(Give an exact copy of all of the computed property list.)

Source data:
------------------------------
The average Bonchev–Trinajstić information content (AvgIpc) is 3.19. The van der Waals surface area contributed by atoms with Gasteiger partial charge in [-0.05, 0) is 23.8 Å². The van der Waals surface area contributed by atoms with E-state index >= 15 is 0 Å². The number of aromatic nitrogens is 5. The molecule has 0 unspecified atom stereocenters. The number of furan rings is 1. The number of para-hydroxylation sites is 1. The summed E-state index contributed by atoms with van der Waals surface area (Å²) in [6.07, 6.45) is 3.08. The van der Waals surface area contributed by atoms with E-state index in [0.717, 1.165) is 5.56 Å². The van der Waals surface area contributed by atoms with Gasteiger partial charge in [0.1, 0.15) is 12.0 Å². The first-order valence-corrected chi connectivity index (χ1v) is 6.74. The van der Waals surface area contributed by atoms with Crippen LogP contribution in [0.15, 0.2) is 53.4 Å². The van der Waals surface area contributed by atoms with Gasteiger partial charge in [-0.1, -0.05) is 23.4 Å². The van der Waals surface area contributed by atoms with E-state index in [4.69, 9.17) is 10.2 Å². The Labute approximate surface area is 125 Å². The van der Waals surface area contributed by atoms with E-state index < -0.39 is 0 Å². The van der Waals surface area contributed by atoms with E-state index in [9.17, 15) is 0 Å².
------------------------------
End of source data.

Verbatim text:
The average Bonchev–Trinajstić information content (AvgIpc) is 3.19. The van der Waals surface area contributed by atoms with Gasteiger partial charge in [-0.05, 0) is 23.8 Å². The van der Waals surface area contributed by atoms with E-state index >= 15 is 0 Å². The number of aromatic nitrogens is 5. The molecule has 0 unspecified atom stereocenters. The number of furan rings is 1. The number of para-hydroxylation sites is 1. The summed E-state index contributed by atoms with van der Waals surface area (Å²) in [6.07, 6.45) is 3.08. The van der Waals surface area contributed by atoms with E-state index in [0.717, 1.165) is 5.56 Å². The van der Waals surface area contributed by atoms with Gasteiger partial charge in [0.1, 0.15) is 12.0 Å². The first-order valence-corrected chi connectivity index (χ1v) is 6.74. The van der Waals surface area contributed by atoms with Crippen LogP contribution in [0.15, 0.2) is 53.4 Å². The van der Waals surface area contributed by atoms with Gasteiger partial charge in [-0.1, -0.05) is 23.4 Å². The van der Waals surface area contributed by atoms with E-state index in [4.69, 9.17) is 10.2 Å². The Labute approximate surface area is 125 Å². The van der Waals surface area contributed by atoms with E-state index < -0.39 is 0 Å². The van der Waals surface area contributed by atoms with E-state index in [9.17, 15) is 0 Å².